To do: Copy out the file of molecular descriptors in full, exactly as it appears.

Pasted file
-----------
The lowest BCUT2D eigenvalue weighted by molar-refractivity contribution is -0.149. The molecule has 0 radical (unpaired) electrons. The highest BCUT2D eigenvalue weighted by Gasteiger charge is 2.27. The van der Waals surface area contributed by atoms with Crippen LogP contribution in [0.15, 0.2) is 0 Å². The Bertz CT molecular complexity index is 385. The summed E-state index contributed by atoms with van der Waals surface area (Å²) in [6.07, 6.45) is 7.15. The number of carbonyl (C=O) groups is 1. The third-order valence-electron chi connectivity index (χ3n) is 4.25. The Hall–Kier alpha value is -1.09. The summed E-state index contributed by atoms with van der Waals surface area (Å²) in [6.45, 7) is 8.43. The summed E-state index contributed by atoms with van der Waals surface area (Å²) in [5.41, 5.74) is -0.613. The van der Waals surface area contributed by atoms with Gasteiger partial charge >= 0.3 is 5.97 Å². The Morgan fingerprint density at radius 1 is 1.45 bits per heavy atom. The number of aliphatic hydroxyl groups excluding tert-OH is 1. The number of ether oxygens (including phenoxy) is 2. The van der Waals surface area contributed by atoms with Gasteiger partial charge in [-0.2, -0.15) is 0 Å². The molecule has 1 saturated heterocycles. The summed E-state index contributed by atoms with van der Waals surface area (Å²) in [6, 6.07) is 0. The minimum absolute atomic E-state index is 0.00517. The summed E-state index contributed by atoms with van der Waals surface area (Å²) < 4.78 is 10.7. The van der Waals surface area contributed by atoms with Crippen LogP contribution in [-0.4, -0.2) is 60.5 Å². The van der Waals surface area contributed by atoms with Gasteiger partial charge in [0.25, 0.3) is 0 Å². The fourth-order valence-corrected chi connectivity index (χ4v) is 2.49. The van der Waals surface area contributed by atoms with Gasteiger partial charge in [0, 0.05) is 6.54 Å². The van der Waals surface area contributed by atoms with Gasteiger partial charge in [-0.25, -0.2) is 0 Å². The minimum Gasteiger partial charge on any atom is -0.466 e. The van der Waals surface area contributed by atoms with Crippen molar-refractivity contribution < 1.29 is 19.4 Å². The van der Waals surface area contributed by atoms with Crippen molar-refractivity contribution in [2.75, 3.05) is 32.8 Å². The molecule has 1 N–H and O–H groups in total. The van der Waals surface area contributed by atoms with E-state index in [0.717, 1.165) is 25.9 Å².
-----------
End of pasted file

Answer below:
The lowest BCUT2D eigenvalue weighted by molar-refractivity contribution is -0.149. The molecule has 0 radical (unpaired) electrons. The highest BCUT2D eigenvalue weighted by Gasteiger charge is 2.27. The van der Waals surface area contributed by atoms with Crippen LogP contribution in [0.15, 0.2) is 0 Å². The Bertz CT molecular complexity index is 385. The summed E-state index contributed by atoms with van der Waals surface area (Å²) in [6.07, 6.45) is 7.15. The number of carbonyl (C=O) groups is 1. The third-order valence-electron chi connectivity index (χ3n) is 4.25. The Hall–Kier alpha value is -1.09. The summed E-state index contributed by atoms with van der Waals surface area (Å²) in [6.45, 7) is 8.43. The summed E-state index contributed by atoms with van der Waals surface area (Å²) in [5.41, 5.74) is -0.613. The van der Waals surface area contributed by atoms with Gasteiger partial charge >= 0.3 is 5.97 Å². The Morgan fingerprint density at radius 1 is 1.45 bits per heavy atom. The number of aliphatic hydroxyl groups excluding tert-OH is 1. The number of ether oxygens (including phenoxy) is 2. The van der Waals surface area contributed by atoms with Gasteiger partial charge in [-0.2, -0.15) is 0 Å². The molecule has 1 saturated heterocycles. The summed E-state index contributed by atoms with van der Waals surface area (Å²) in [6, 6.07) is 0. The minimum absolute atomic E-state index is 0.00517. The summed E-state index contributed by atoms with van der Waals surface area (Å²) < 4.78 is 10.7. The van der Waals surface area contributed by atoms with Crippen LogP contribution in [-0.4, -0.2) is 60.5 Å². The van der Waals surface area contributed by atoms with Gasteiger partial charge in [0.25, 0.3) is 0 Å². The fourth-order valence-corrected chi connectivity index (χ4v) is 2.49. The van der Waals surface area contributed by atoms with Gasteiger partial charge in [0, 0.05) is 6.54 Å². The van der Waals surface area contributed by atoms with Gasteiger partial charge in [-0.25, -0.2) is 0 Å². The minimum Gasteiger partial charge on any atom is -0.466 e. The van der Waals surface area contributed by atoms with Crippen molar-refractivity contribution < 1.29 is 19.4 Å². The van der Waals surface area contributed by atoms with Crippen molar-refractivity contribution in [2.75, 3.05) is 32.8 Å². The molecule has 1 N–H and O–H groups in total. The van der Waals surface area contributed by atoms with E-state index in [0.717, 1.165) is 25.9 Å².